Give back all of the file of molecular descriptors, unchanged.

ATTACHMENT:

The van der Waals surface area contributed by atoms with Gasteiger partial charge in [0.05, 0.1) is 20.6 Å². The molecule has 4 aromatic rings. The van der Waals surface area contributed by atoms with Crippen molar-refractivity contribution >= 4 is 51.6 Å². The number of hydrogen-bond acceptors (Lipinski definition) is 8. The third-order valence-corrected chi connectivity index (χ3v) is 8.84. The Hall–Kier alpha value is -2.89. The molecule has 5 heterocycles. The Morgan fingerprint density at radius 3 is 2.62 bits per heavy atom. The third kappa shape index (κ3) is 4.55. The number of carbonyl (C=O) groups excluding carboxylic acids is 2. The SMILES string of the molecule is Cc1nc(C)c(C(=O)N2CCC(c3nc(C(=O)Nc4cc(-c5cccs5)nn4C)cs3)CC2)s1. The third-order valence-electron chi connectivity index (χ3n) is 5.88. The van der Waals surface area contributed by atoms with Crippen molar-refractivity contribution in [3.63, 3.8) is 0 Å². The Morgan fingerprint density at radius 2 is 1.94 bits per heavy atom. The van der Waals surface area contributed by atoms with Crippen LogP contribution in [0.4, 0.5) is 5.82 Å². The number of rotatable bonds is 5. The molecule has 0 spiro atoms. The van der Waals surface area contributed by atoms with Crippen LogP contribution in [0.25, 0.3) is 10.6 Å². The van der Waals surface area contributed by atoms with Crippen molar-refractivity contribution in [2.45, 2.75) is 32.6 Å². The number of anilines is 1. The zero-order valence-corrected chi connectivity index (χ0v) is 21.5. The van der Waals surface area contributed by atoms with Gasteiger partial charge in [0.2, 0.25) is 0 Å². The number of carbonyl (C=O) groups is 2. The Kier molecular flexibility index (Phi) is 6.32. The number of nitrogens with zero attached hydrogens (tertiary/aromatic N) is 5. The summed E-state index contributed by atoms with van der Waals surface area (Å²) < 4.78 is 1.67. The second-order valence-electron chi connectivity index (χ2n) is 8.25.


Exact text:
The van der Waals surface area contributed by atoms with Gasteiger partial charge in [0.05, 0.1) is 20.6 Å². The molecule has 4 aromatic rings. The van der Waals surface area contributed by atoms with Crippen molar-refractivity contribution >= 4 is 51.6 Å². The number of hydrogen-bond acceptors (Lipinski definition) is 8. The third-order valence-corrected chi connectivity index (χ3v) is 8.84. The Hall–Kier alpha value is -2.89. The molecule has 5 heterocycles. The Morgan fingerprint density at radius 3 is 2.62 bits per heavy atom. The third kappa shape index (κ3) is 4.55. The number of carbonyl (C=O) groups excluding carboxylic acids is 2. The SMILES string of the molecule is Cc1nc(C)c(C(=O)N2CCC(c3nc(C(=O)Nc4cc(-c5cccs5)nn4C)cs3)CC2)s1. The third-order valence-electron chi connectivity index (χ3n) is 5.88. The van der Waals surface area contributed by atoms with Crippen molar-refractivity contribution in [3.63, 3.8) is 0 Å². The Morgan fingerprint density at radius 2 is 1.94 bits per heavy atom. The van der Waals surface area contributed by atoms with Crippen LogP contribution in [0.4, 0.5) is 5.82 Å². The number of rotatable bonds is 5. The molecule has 0 spiro atoms. The van der Waals surface area contributed by atoms with Crippen LogP contribution in [0.25, 0.3) is 10.6 Å². The van der Waals surface area contributed by atoms with Crippen molar-refractivity contribution in [2.45, 2.75) is 32.6 Å². The number of anilines is 1. The zero-order valence-corrected chi connectivity index (χ0v) is 21.5. The van der Waals surface area contributed by atoms with Gasteiger partial charge in [0.2, 0.25) is 0 Å². The number of carbonyl (C=O) groups is 2. The Kier molecular flexibility index (Phi) is 6.32. The number of nitrogens with zero attached hydrogens (tertiary/aromatic N) is 5. The summed E-state index contributed by atoms with van der Waals surface area (Å²) < 4.78 is 1.67. The second-order valence-electron chi connectivity index (χ2n) is 8.25.